The general theory of relativity was the first major theory of gravity since Newton’s, more than 250 years before, and the results made a tremendous splash worldwide, with the London Times proclaiming a “Revolution in Science” and a “New Theory of the Universe.” Einstein began touring the world, speaking in front of crowds of thousands in the United States, Britain, France and Japan. In 1921, he won the Nobel Prize for his work on the photoelectric effect, as his work on relativity remained controversial at the time. Einstein soon began building on his theories to form a new science of cosmology, which held that the universe was dynamic instead of static, and was capable of expanding and contracting.
Einstein Moves to the United States (1933-39)
A longtime pacifist and a Jew, Einstein became the target of hostility in Weimar Germany, where many citizens were suffering plummeting economic fortunes in the aftermath of defeat in the Great War. In December 1932, a month before Adolf Hitler became chancellor of Germany, Einstein made the decision to emigrate to the United States, where he took a position at the newly founded Institute for Advanced Study in Princeton, New Jersey. He would never again enter the country of his birth.
By the time Einstein’s wife Elsa died in 1936, he had been involved for more than a decade with his efforts to find a unified field theory, which would incorporate all the laws of the universe, and those of physics, into a single framework. In the process, Einstein became increasingly isolated from many of his colleagues, who were focused mainly on the quantum theory and its implications, rather than on relativity.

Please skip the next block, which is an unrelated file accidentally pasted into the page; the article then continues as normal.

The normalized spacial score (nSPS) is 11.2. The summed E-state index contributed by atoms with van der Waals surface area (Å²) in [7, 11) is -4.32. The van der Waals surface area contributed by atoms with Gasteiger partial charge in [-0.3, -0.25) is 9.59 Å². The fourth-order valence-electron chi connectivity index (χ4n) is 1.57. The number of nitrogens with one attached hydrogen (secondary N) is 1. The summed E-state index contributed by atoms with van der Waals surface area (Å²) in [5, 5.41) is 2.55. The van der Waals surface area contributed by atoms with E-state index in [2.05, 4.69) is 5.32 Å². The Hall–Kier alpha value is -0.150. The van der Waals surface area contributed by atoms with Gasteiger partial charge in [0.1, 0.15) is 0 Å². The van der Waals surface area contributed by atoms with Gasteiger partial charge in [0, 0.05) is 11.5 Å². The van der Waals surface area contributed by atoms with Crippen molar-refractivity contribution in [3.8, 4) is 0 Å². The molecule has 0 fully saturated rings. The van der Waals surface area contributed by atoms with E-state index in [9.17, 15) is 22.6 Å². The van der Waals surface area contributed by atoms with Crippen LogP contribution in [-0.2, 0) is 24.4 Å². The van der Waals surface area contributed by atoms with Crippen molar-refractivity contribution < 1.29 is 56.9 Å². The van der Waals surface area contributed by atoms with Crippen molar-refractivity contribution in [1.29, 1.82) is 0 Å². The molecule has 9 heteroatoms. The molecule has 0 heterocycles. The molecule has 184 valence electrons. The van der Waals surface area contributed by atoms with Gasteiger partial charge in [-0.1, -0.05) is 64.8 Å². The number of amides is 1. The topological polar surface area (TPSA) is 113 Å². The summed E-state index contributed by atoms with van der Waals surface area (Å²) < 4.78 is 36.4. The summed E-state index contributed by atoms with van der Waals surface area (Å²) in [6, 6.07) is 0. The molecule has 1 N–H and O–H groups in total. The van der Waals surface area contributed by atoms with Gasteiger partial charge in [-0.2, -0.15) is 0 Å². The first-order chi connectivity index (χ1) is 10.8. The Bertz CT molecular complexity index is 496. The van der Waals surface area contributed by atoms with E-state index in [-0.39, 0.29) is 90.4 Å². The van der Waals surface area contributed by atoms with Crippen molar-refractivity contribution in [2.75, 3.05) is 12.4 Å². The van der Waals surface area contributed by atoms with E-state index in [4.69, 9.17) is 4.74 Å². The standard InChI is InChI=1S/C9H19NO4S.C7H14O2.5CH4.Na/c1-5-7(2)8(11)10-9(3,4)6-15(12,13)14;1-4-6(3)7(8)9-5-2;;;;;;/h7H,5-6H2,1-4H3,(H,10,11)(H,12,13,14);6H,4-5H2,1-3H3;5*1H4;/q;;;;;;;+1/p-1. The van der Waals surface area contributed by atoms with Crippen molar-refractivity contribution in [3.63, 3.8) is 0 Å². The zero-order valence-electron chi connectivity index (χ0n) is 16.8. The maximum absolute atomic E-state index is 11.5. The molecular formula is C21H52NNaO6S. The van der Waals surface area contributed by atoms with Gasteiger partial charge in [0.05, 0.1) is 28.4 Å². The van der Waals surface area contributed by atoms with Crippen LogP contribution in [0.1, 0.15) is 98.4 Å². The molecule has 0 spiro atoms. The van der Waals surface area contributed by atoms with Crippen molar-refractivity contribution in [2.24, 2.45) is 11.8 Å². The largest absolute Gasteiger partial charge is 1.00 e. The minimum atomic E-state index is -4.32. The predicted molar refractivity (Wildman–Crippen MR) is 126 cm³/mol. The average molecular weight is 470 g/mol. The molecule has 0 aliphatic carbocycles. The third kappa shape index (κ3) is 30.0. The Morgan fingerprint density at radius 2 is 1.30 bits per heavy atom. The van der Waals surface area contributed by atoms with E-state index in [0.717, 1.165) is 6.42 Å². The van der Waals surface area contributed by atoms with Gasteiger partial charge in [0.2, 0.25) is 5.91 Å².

Einstein’s Later Life (1939-1955)
In the late 1930s, Einstein’s theories, including his equation E=mc2, helped form the basis of the development of the atomic bomb. In 1939, at the urging of the Hungarian physicist Leo Szilard, Einstein wrote to President Franklin D. Roosevelt advising him to approve funding for the development of uranium before Germany could gain the upper hand. Einstein, who became a U.S. citizen in 1940 but retained his Swiss citizenship, was never asked to participate in the resulting Manhattan Project, as the U.S. government suspected his socialist and pacifist views. In 1952, Einstein declined an offer extended by David Ben-Gurion, Israel’s premier, to become president of Israel.
Throughout the last years of his life, Einstein continued his quest for a unified field theory. Though he published an article on the theory in Scientific American in 1950, it remained unfinished when he died, of an aortic aneurysm, five years later. In the decades following his death, Einstein’s reputation and stature in the world of physics only grew, as physicists began to unravel the mystery of the so-called “strong force” (the missing piece of his unified field theory) and space satellites further verified the principles of his cosmology.